Strengthening community support for the elderly
Ageing Articles

Strengthening community support for the elderly

Group of elderly men playing a game

In this year’s Budget, the spotlight is on ageing as Finance Minister Heng Swee Keat singled out an ageing population as one of three major shifts that Singapore will experience in the long term.

The other two critical trends are a greater economic emphasis on Asia and the emergence of new technologies.

Even though Singapore is well-positioned to benefit from the collective wisdom of seniors, Mr Heng said that the country must be prepared for the challenges that an elderly population will pose.                                        

 “There will be a significant increase in healthcare and social expenditure, placing greater demands on families and the Government,” he said.

 He shared that the best way to combat this would be to adopt a community-based approach with voluntary welfare organisations (VWOs) playing an integral role, given their industry knowledge and experience addressing elderly issues.

“Being on the ground, they are more attuned to the specific needs of local communities, and can respond more nimbly and quickly.”

To this end, the Government will be injecting $300 million into the Community Silver Trust (CST) to help VWOs that are currently providing long-term care for seniors.

This fund will allow VWOs to manage their day-to-day operations and provide quality aged care services to a wider number of seniors.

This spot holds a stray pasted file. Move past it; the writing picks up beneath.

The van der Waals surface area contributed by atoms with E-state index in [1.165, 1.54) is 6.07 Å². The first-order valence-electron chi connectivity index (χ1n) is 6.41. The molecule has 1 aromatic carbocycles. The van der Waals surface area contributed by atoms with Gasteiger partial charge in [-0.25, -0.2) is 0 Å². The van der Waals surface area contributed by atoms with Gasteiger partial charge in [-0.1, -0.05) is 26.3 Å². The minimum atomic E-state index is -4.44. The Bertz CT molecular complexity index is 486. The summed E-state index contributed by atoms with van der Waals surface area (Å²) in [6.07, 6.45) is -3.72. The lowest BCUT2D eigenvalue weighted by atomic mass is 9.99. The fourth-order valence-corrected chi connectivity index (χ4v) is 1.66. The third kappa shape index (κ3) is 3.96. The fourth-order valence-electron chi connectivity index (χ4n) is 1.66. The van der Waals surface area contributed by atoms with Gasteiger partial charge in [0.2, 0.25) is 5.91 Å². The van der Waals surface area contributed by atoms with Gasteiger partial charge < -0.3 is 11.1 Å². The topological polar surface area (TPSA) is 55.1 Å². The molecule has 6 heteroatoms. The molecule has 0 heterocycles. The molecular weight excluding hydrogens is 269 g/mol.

The fund provides dollar-for-dollar matching for donations and has matched some S$500 million in amounts raised by more than 80 VWOs in the last six years.

In a bid to support ongoing active ageing initiatives, CST’s scope will also be expanded to include donations raised for active ageing programmes.

Working with each other

Even though Singapore has numerous VWOs and governmental organisations aimed at helping seniors, Mr Heng said that the key lies in their ability to work in tandem with each other.

“The efforts of the Government and our community partners need to be well coordinated. Our ‘many helping hands’ have to work ’hand-in-hand’,” he said.

To ensure this, the Government will be widening the reach of the Community Networks for Seniors (CNS) nationwide by 2020.

Conceived in 2016, the CNS acts as a one-stop centre by consolidating the services of VWOs, People’s Association’s (PA) grassroots organisations, regional health systems, and government agencies under one roof.

As a result, seniors will be able to get faster and more personalised help from the various organisations.

Providing befriending services for seniors living alone, encouraging elderly to join group exercises in the neighbourhood, and helping to create awareness of government programmes are some of the many ways that the CNS will benefit seniors.

On top of this, the Government will pump in an additional $100 million into the Senior’s Mobility and Enabling Fund (SMF). Aimed at improving the lives of seniors, the fund provides subsidies for seniors who require assistive devices such as wheelchairs, pushchairs, hearing aids and hospital beds.